Notice of Adverse Decision in Interference In Interference No'. 100,429, involving Patent No. 3,913,828, P. A. Roy, REIN- FORCING ULTRA-CENTRIFUGE ROTORS, final judgment adverse to the patentee was rendered Mar. 10, 1983, as to claims 1, 2, 4, 5 and 6.
[Oflicial Gazette November 8, 1983.]
|Cited Patent||Filing date||Publication date||Applicant||Title|
|US618196 *||Aug 28, 1897||Jan 24, 1899||William joseph asiiworth|
|US1827648 *||Sep 13, 1929||Oct 13, 1931||Gen Electric||Centrifuge bucket|
|US2008037 *||Jun 10, 1931||Jul 16, 1935||Du Pont Rayon Co||Spinning bucket|
|US2372983 *||Mar 29, 1944||Apr 3, 1945||Gen Electric||Spinning bucket|
|US2436726 *||Aug 10, 1945||Feb 24, 1948||Westinghouse Electric Corp||Centrifuge bucket|
|US2525469 *||Jul 26, 1947||Oct 10, 1950||Westinghouse Electric Corp||Spinning bucket and method of making it|
|US2965220 *||Feb 13, 1958||Dec 20, 1960||Westinghouse Electric Corp||Spinning bucket|
|US3429722 *||Jul 12, 1965||Feb 25, 1969||Carborundum Co||Boron nitride fiber manufacture|
|US3534902 *||Feb 7, 1969||Oct 20, 1970||Gilreath Lafayette E||Combined centrifugal and magnetic separator mechanism|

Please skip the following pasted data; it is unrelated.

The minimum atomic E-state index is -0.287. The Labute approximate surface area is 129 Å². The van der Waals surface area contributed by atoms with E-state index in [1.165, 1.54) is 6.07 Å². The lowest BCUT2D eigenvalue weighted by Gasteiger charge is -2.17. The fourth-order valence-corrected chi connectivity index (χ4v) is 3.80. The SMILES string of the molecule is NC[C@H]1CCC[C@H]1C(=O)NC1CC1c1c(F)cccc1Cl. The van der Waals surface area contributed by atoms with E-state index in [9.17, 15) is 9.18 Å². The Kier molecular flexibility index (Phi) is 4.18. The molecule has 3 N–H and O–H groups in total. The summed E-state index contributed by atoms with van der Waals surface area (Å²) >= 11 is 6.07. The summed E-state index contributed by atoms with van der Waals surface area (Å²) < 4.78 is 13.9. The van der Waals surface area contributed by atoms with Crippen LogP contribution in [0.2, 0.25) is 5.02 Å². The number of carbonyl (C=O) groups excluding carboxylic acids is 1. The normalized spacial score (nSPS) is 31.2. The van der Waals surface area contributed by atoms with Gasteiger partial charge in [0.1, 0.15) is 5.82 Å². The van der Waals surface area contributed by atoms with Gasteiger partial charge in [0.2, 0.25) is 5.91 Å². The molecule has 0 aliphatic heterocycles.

|US3573086 *||Dec 10, 1968||Mar 30, 1971||Atomic Energy Commission||Fibrous carbon or graphite products and method of making same|
|US3627571 *||May 28, 1970||Dec 14, 1971||Monsanto Res Corp||Heat treatment of graphite fibers|
|US3668059 *||Jan 8, 1971||Jun 6, 1972||Carborundum Co||High modulus boron nitride fibers|
|US3702054 *||Jul 27, 1971||Nov 7, 1972||Kureha Chemical Ind Co Ltd||Production of graphite fibers|
|Citing Patent||Filing date||Publication date||Applicant||Title|
|US4108354 *||Apr 15, 1976||Aug 22, 1978||Asea Aktiebolag||Gaseous mixture ultracentrifuge|
|US4160521 *||Jun 24, 1977||Jul 10, 1979||Fiber Mechanics Ab||Fibre-reinforced rotor|
|US4170814 *||Apr 2, 1976||Oct 16, 1979||Reinebar Ag||Method of manufacturing a centrifuge rotor|
|US4262840 *||Jun 1, 1978||Apr 21, 1981||Maschinenfabrik Augsburg-Nurnberg Ag||Rotor for high operating speeds|